Avi Oppenheimer

P.S. I appologize for incorrectly relating the story of Dr. Avraham and the intern. The correct episode occurred as follows: The intern came to Dr. Avraham's office on the floor. Dr. Avraham would have liked to have told him "read the 9 chapters on Med Hal. in SSK" but he didn't. Instead, Dr. Avraham spent an hour going through some basic Halachot with the intern.

6 Comments:

At 7:42 AM, Blogger Charlie Hall said...

'outside of Israel (where the majority of the patients are not Jewish)'

What difference would the religion of the patients make? Here in the United States it is forbidden for a physician to discriminate on the basis of religion, and my understanding is that the normative halachah now supports this contrary to the Mishnah Berurah.

 
At 3:53 PM, Anonymous David said...

Dr. Avraham explained that those leniencies (and I think we need to realize that they are indeed leniencies) applied to a doctor who is "working" on Shabbos with Jewish patients who also happens to have a couple of non-Jewish patients as well. While taking care of his Jewish patients, according to a large number of poskim, the doctor may "en passant" [Dr. Avraham's language] treat the non-Jewish patients as well.
(This was said specifically in response to the heter given by the Tzitz Eliezer.)

 
At 5:08 PM, Blogger Charlie Hall said...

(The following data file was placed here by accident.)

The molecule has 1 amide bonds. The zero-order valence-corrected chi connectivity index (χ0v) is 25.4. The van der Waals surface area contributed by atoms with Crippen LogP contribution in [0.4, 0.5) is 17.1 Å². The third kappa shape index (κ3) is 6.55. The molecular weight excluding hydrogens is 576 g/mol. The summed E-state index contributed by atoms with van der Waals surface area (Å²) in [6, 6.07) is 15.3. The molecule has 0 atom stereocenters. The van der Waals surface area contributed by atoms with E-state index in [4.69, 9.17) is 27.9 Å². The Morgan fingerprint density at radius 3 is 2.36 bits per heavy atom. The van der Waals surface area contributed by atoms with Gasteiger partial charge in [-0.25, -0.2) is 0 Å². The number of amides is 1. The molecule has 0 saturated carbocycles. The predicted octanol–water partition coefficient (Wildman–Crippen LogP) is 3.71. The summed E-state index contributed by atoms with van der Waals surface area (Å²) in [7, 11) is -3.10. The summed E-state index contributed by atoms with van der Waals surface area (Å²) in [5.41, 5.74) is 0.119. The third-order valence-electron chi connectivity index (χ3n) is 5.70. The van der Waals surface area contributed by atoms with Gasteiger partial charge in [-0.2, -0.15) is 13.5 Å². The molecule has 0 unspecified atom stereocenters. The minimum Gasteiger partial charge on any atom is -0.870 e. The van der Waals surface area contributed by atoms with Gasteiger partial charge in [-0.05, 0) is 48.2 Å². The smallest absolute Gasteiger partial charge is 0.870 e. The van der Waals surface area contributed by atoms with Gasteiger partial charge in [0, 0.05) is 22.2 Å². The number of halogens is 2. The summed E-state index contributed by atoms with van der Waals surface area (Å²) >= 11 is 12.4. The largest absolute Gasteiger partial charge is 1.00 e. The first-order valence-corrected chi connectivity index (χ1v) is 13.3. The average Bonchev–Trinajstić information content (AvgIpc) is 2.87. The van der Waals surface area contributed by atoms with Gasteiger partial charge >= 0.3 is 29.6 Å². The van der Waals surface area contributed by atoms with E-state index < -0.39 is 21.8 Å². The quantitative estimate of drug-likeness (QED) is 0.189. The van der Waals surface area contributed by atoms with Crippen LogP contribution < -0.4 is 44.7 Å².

David,

So what would be the consequences for a Jewish doctor, all (or nearly all) of whose patients are non-Jewish? (Not uncommon in the US.)

 
At 5:31 PM, Blogger Charlie Hall said...

'only those melachot that are halachically permissible to perform for a given patient and scenario (eg. ONLY Rabbinically prohibited actions for a non-seriously ill patient [chole she'ein bo sakana] and Biblically prohibitted actions for ONLY a seriously ill patient [chole she'yesh bo sakana]).'

I think that today any person who is a hospital inpatient would need to be considered "seriously ill" at least in the United States. This represents a change from just a few decades ago both in the level of illness required to be admitted and the increased incidence and severity of nosocomial infections.

 
At 10:25 PM, Blogger Avi Oppenheimer said...

While it is true that most patients admitted on the ward are considered chole sheyesh bo sakana or at least Safek sakana. There are many patients in my own experience who are not. I have admitted patients with a simple viral URI or gout exacerbation. (We could discuss who in the ER found it necessary to admit these patients!) But nonetheless they appeared on my service, requiring all the usual work-up, paperwork and orders of any other patient. Certainly these cases pose a halachic challenge on shabbos.

Even for a Chole Sheyesh bo sakana the level of shabbos violation needs to be minimized when possible (shinuy, k'leachar yad, employing the help of a gentile). A physician who fails to do so is also in serious violation of the Shabbos according to many prominent poskim. (More on this last point in a separate post).

 
At 8:11 AM, Blogger E-Man said...

The halachic ruling that most people base Rav Tendler as saying that it is ok to accept non-shomer shabbos residencies comes from the first teshuva in this same book that you are quoting. If you look at the sefer written by Dr. Rosner and Rav Tendler called Practical Medical Halacha 3rd revision he goes through the heter for even a medical student being allowed to work on shabbos. Take a look.